Pimco’s El-Erian Says Public Finance
Shock May Deepen
March 11 (Bloomberg) -- Mohamed A. El-Erian, whose company runs the world’s biggest mutual fund, said deteriorating public finances may affect the global economy more than is currently realized.
“The importance of the shock to public finances in advanced economies is not yet sufficiently appreciated and understood,” El-Erian, co-chief investment officer at Pacific Investment Management Co., wrote in an article on the Financial Times Web site. The potential damage from increased government borrowings is “at present being viewed primarily -- and excessively -- through the narrow prism of Greece.”
Governments may have to raise taxes and slash spending to cope with swelling deficits after borrowing unprecedented amounts to stave off the global financial crisis, said El-Erian, 51, who shares his job title with Bill Gross. A failure to carry out fiscal measures in time would raise the possibility of governments seeking to eliminate excessive debt through inflation or default, he said.
Pimco has said debt strains in Greece, Portugal and Spain underscore its view that 2010 will be a year of slower-than- average growth, and predicts there will be a shrinking global role for the U.S. economy.
Investors should avoid Spain’s bonds as the euro region’s highest levels of joblessness stifle the country’s ability to cut its budget deficit, according to Invesco Ltd. and Bank of America Corp.’s Merrill Lynch unit.
Spanish debt isn’t yielding enough to compensate investors for buying the bonds of a country with the euro region’s third- largest budget deficit, according to Axel Blase, a fund manager in Frankfurt who helps oversee Invesco’s $423 billion in assets. Investors receive a 70 basis-point yield premium for holding Spanish 10-year bonds rather than German bunds, compared with 310 basis points for Greek debt.
While attention focused initially on Greece, Spain may take years to recover from the recession, according to Johan Jooste, a strategist at Merrill Lynch Wealth Management in London.
“It’s going to take a very long time -- half a generation -- for them to fix the structural issues they have,” Jooste said. “Rather than a spectacular short-term blow up, a more likely outcome is a death-by-a-thousand-cuts-type scenario.”
Greece, which had the European Union’s widest budget deficit at 12.7 percent of output last year, has struggled to convince investors it can bring the shortfall within the bloc’s limit of 3 percent. The government last week announced spending cuts and tax increases totaling 4.8 billion euros ($6.55 billion), the third round of austerity measures this year.
The worst of Greece’s financial crisis is over and other European nations won’t follow in its path, former European Commission President Romano Prodi said.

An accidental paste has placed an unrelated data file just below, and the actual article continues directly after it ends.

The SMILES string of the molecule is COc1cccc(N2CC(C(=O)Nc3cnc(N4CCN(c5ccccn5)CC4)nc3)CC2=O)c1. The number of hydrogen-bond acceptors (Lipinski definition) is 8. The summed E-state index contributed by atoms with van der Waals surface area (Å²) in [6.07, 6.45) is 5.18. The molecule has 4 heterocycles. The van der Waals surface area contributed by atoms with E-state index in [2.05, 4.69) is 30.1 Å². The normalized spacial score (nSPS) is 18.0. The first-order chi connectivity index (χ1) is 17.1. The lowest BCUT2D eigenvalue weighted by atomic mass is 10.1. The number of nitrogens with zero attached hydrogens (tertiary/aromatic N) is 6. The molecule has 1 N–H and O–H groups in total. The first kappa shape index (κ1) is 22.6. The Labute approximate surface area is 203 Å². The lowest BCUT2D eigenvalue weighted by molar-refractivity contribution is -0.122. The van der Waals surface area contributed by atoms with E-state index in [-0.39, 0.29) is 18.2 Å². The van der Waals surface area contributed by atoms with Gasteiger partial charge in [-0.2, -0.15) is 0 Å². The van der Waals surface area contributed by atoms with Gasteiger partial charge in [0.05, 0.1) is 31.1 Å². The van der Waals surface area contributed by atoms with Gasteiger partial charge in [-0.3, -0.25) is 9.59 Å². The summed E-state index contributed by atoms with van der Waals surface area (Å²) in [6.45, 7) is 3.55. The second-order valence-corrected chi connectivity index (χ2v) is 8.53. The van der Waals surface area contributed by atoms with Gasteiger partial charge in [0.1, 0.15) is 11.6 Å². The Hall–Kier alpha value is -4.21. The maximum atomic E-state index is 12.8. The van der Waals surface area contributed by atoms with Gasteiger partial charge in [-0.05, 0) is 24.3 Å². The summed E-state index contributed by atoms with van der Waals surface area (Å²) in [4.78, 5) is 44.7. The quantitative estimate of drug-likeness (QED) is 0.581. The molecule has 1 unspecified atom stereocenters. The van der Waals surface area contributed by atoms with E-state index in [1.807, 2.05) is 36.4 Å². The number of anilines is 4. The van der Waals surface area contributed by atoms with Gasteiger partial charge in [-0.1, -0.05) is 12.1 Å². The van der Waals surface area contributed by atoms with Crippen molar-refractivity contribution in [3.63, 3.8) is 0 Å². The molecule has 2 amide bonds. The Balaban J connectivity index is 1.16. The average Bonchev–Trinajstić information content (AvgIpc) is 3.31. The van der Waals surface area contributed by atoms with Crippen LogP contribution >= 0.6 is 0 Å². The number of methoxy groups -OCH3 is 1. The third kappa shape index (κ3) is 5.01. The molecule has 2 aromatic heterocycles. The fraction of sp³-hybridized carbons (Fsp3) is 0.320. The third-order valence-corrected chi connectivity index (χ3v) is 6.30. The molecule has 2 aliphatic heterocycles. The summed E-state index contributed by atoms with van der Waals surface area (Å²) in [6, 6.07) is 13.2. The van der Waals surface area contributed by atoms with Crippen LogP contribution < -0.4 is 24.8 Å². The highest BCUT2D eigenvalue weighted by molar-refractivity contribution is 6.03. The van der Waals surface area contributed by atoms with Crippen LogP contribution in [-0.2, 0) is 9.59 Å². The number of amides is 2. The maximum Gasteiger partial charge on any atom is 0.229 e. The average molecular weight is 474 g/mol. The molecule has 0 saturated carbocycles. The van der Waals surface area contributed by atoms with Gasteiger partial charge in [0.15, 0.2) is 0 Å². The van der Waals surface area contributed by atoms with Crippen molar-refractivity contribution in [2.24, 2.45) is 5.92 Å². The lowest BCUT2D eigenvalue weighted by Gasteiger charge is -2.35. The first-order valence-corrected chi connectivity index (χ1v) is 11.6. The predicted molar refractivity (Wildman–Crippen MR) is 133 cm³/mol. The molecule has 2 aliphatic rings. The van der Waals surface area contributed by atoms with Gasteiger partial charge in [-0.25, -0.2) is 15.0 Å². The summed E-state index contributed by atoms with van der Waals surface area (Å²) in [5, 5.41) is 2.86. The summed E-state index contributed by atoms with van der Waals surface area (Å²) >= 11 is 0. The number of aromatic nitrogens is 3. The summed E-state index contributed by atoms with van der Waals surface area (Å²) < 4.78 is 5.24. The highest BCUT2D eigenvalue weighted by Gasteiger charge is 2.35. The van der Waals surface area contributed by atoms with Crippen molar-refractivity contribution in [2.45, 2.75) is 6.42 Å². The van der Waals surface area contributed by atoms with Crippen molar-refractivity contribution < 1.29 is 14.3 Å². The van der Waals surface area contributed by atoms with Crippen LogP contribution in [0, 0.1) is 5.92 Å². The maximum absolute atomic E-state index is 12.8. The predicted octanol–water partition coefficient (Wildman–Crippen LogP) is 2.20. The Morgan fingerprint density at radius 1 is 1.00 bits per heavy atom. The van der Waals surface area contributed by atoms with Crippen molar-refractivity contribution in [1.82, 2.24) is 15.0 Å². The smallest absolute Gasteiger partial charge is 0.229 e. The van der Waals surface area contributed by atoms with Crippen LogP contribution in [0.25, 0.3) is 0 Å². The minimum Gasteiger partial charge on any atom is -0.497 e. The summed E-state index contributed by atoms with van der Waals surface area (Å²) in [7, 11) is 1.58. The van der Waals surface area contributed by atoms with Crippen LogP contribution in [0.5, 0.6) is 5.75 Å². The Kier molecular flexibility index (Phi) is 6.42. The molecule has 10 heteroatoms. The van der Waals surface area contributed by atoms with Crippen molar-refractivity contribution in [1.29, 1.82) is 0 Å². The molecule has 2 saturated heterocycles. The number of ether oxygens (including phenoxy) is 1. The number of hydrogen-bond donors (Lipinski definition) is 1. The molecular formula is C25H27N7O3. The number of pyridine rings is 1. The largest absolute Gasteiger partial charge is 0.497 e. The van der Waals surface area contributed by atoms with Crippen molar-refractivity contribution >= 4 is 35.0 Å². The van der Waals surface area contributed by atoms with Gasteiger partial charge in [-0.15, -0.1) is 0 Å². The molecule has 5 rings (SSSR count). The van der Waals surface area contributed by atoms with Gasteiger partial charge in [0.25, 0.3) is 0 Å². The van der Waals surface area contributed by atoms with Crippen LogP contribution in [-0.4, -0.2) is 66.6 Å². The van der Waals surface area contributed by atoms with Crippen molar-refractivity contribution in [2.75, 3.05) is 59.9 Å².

“For Greece, the problem is completely over,” said Prodi, who was also Italian prime minister, in an interview in Shanghai yesterday. “I don’t think there is any reason to think the euro system will collapse or will suffer greatly because of Greece.”
The euro has weakened 4.7 percent against the dollar this year as Greece’s struggle to rein in its budget deficit eroded confidence in the European currency.
French President Nicolas Sarkozy said March 7 the 16-nation euro region must support Greece, which has more than 20 billion euros of debt maturing in April and May, or risk destroying the currency. German Chancellor Angela Merkel has so far refused to give the green light to any aid package.
Gross advised investors in a commentary published in January to seek investments in “less levered” countries such as China, India and Brazil whose economies are not as prone to “bubbling.” He called the U.K. “a must to avoid,” while recommending Germany and Canada.
The increasing debt burdens of countries including the U.S. mean many nations classified as advanced economies now may have weaker prospects than emerging economies, El-Erian wrote in Financial Times’ article.
“Countries will thus be forced to make difficult decisions relating to higher taxation and lower spending,” El-Erian said. “If these do not materialize on a timely basis, the universe of likely outcomes will expand to include inflating out of excessive debt and, in the extreme, default and confiscation.”
Japan’s Finance Minister Naoto Kan last month said the government will start debate on overhauling the sales tax in March to help repair the country’s finances.
President Barack Obama on Feb. 12 signed a bill into law that raised the federal debt limit by $1.9 trillion to $14.3 trillion and placed new curbs on spending in an attempt to prevent this year’s record deficit from becoming worse.
Gross’s $214 billion Total Return Fund handed investors an 18 percent gain in the past year, beating 53 percent of its competitors, according to data compiled by Bloomberg.
The company, based in Newport Beach, California, had $1 trillion in assets under management as of Dec. 31. It is a unit of Munich-based insurer Allianz SE.